Friday, November 22, 2013

A century without the Sun


RJUKAN, NORWAY. They have been dreaming of the Sun since 1913. A small town surrounded by mountains has finally got its portion of direct Sun. Some 400 meters above the town, a smart mirror system was installed this Autumn to cast a ray of natural light over to a town square.
Martin Andersen a local resident-artist has realized the Sun completely disappears from the town square by the end of September and never sheds light till the mid March. 12 years after his observation he got a German supplier of concentrated solar power to helicopter three 17-square meter mirrors on the sloop of Gaustatoppen. solar-powered computer controlled system follows the movement of the Sun and projects a fair portion of it onto Rjukan's market square.
A piece of art or an actual source of light? Does it matter if it makes you feel shiny?
P.S. we have used an instagram photo (found simply searching by the hashtag) of which we believed served best to show the reaction of  dwellers of Rjukan to the project.

Tuesday, November 12, 2013

If light is not what you expect? A slightly boring technical note


DUBAI, UAE. A question from a client has recently prompted to digg into a question why dimming LED does not feel like dimming conventional halogen spotlights. They have refurbished a restaurant and replaced spotlights with halogen lamps to LEDs. The effect did not impress: instead of warm ambience the client got pale dull environment.

The phenomenon of warmth in a dimmed halogen lamp is achieved through cooling down the tungsten filament. Less current passing through it gives out a redder spectrum of the light. Naturally we are expecting warmer hues from lesser light!

LED light source uses a different physical mechanism: electroluminescence. Halogen lamp is still incandescent in its nature. There is no major change in the color of the light when the current passes through an LED die. This change, in fact, is not discernible to the human eye. The color of light in an LED depends on the chemicals used to coat the LED die, and not on the thermal radiation.

Hope we have not yet lost you by the fourth passage. Because here is the good news:  the industry has a solution to offer. LED Engin from the USA has developed a light source which combines several dies driven separately which helps to imitate a shift from 3000K to 1800K (your incandescent lamp is 2700K, and your candle is 1700K).

Adopted from LEDs Magazine

Saturday, November 9, 2013

What if we don't need a cable to transport light?

Rendering below shows SmartLight in action. Image courtesy of source site.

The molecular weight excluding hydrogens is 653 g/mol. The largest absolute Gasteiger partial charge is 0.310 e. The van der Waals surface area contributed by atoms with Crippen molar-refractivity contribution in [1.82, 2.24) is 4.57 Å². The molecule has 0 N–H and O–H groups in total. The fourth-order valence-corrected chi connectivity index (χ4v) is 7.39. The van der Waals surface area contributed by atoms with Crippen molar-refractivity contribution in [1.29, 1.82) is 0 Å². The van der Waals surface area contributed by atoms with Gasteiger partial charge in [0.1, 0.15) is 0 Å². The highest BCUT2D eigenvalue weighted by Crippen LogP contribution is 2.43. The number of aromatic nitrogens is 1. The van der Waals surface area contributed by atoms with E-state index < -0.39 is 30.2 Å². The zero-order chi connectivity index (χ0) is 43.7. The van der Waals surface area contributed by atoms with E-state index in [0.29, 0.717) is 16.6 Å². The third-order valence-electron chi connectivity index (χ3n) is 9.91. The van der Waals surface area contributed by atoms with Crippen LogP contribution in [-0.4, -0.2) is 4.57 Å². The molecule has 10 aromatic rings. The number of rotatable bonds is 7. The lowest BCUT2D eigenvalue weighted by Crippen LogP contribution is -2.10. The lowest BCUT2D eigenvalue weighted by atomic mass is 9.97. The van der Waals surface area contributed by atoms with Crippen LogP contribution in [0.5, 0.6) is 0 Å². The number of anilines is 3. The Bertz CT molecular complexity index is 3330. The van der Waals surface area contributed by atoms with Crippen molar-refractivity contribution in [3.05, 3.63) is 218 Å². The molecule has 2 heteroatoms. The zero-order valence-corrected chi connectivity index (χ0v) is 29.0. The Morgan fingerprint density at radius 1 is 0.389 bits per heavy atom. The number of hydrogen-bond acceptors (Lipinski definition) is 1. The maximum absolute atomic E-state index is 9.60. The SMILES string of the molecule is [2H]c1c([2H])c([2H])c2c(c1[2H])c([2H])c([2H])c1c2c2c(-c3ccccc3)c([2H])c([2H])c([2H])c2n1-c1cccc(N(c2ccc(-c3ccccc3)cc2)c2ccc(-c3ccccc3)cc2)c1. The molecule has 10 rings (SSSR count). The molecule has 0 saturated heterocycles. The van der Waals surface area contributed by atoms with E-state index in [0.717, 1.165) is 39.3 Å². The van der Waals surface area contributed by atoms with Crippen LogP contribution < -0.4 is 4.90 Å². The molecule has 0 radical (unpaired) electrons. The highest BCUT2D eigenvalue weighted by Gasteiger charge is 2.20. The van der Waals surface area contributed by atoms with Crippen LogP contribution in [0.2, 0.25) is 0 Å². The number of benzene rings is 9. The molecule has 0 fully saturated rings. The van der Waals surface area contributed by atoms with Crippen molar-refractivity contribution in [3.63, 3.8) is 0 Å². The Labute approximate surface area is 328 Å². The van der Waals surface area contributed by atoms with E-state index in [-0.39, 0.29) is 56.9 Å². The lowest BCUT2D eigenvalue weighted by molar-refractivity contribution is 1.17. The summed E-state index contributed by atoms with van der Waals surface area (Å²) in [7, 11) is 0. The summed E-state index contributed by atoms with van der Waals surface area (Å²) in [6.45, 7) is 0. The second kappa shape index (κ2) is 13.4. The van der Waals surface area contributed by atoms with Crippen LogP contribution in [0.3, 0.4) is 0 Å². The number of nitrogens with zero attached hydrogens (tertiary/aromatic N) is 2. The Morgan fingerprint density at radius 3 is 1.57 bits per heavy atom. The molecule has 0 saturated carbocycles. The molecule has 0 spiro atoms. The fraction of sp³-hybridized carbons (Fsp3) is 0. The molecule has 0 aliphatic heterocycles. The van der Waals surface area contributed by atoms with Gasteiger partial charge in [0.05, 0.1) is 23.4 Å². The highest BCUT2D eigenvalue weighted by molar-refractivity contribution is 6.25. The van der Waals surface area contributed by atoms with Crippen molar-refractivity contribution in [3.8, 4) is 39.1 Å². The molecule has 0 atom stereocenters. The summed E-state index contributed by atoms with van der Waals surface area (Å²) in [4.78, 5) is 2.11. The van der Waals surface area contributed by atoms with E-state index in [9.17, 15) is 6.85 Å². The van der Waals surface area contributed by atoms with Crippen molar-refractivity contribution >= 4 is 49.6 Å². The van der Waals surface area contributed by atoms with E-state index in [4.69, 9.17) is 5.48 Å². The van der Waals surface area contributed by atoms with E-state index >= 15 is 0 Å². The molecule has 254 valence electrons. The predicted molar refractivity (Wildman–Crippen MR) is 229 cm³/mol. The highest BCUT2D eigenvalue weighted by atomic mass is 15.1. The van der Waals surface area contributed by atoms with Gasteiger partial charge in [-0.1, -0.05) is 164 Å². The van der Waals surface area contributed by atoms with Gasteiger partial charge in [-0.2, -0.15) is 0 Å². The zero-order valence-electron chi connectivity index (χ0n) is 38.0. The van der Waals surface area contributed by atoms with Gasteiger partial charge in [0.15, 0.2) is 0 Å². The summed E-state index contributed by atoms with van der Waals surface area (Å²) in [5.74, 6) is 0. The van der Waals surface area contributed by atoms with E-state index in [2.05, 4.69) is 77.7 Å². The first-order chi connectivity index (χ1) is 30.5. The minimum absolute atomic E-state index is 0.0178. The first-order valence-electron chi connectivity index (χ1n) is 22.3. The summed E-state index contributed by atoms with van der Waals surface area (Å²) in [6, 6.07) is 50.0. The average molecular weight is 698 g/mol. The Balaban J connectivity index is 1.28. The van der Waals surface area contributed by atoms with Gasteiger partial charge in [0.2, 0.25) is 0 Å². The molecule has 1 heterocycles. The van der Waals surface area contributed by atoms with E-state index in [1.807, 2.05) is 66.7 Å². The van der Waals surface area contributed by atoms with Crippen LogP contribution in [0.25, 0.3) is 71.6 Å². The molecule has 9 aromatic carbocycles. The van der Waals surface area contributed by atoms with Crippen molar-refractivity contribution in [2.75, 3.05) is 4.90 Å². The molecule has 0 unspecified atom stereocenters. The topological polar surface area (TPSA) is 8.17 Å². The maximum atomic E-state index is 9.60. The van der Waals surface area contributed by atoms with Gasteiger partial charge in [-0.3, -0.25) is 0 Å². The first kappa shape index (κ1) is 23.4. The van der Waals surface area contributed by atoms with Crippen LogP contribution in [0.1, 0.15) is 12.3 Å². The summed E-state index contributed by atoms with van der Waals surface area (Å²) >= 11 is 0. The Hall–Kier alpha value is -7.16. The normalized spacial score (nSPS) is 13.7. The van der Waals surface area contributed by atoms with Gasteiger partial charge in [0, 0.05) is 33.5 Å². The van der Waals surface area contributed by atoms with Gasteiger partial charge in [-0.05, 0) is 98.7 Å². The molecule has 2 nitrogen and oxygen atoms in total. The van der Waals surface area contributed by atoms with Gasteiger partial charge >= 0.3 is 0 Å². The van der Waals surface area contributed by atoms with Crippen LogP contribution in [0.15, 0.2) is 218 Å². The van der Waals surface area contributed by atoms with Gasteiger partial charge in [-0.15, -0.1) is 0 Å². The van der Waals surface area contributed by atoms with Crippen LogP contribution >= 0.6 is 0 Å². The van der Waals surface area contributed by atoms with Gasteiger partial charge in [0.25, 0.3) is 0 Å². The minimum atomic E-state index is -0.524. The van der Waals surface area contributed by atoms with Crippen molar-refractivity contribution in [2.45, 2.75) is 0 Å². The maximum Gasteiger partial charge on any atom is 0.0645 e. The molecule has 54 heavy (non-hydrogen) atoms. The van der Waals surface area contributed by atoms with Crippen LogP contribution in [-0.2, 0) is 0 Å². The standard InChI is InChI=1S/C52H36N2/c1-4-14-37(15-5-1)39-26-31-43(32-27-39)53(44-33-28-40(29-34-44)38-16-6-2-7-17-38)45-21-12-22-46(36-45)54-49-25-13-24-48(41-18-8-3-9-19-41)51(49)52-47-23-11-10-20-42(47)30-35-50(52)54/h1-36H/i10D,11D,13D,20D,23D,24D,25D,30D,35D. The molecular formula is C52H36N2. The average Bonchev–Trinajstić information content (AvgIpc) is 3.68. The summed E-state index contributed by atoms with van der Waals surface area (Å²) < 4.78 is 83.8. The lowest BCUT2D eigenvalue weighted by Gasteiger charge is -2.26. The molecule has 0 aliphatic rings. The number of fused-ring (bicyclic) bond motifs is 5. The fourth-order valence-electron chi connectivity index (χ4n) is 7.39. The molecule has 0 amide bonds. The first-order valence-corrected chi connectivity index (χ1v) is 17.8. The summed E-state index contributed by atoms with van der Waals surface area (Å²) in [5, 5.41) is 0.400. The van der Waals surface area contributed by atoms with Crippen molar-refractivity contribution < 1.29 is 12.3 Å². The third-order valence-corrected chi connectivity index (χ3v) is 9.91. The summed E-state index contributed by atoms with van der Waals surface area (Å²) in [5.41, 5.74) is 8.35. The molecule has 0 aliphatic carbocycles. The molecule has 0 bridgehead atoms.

CINCINNATI, USA. A pair of scientists from the University of Cincinnati are convinced there is enough daylight for every room in every building. Their idea is to get rid of mediums in turning light into energy and the latter into light again. Anton Hafmann and Jason Heikenfield propose to channel light through the grid of electrofluidic cells, and then 'poured' down by demand above a certain area of the room. Each cell is only a few millimeters wide and contains fluid with high optical properties. Minimal electrical stimulation (cells are self-powered by sunlight; embedded phtotvoltaics are located by the windows) turns fluid into lenses shapes, and thus controls the light. According to Heikenfeld, professor of electrical engineering, the whole system 'looks like a piece of glass that all of a sudden switches."
Surely, this is the system for the Gulf.
Full article can be found on this website.

Friday, November 8, 2013

Light music: Arcade Fire, Reflector

This morning's post on our Facebook page. We play an Arcade Fire video that gives another angle on reflectors

Excuse me, have I just drunk from a red or green cup?

Photo courtesy of source web-site

ROME, 4th Century A.C., an entertaining souvenir or a probe for royal poisons? This way or another, a Lycurgus cup remained a secret for scientist until the last decade of the 20th century. This chalice changes color: from green if lit from the front and scarlet if lit from behind. Craftsmen in Rome have grounded silver and gold till they got a nano-particle, a thousandth of a grain of a table salt!

Particles were then added to glass. Here is an explanation of Gang Logan Liu, an engineer of University of Illinois: "When hit with light, electrons belonging to the metal flecks vibrate in ways that alter the color depending on the observer’s position. When various fluids filled the cup, Liu suspected, they would change how the vibrating electrons in the glass interacted, and thus the color."

Drinks, anyone?

Full article can be found on The Smithsonian Magazine website.


Thursday, May 10, 2012

The Green Mile

Dubai, UAE. One liter of petrol costs $0.47 and one kWh -- $0.062. It takes some 45 km to burn a liter of gas, and around 5 km to buzz a kilowatt. Yet, for the green enthusiasts there is a shed where they can hire a Nissan Leaf or a Chevrolet Volt, or even a Tesla.
We spotted the rental in the morning, and when walked by later in the evening, Smart and Fisker were gone. Promise to post a picture later, when we catch them. Or drive. Bzz...

Sunday, January 1, 2012

Dance to the Music (of the New Year's Eve Dubai Fireworks)

We thought, the mission was impossible and nothing in Dubai can surprise us with its gigantonomous scale anymore... Fountains? Burj Al Arab lighting? Burj Khalifa heights? Burj Khalifa fireworks? Come on, we saw the preparations, we saw the fireworks boxes being mounted onto the Burj's planes, we challenged the security around the area and once got past three of the guards, as close as it can be! With all this technicalities, we thought, okay, another fireworks in Dubai.

Yet time and again, we are standing there like children, watching it and capturing the truly festive atmosphere around.

Well, and a Happy New Year 2012 to you!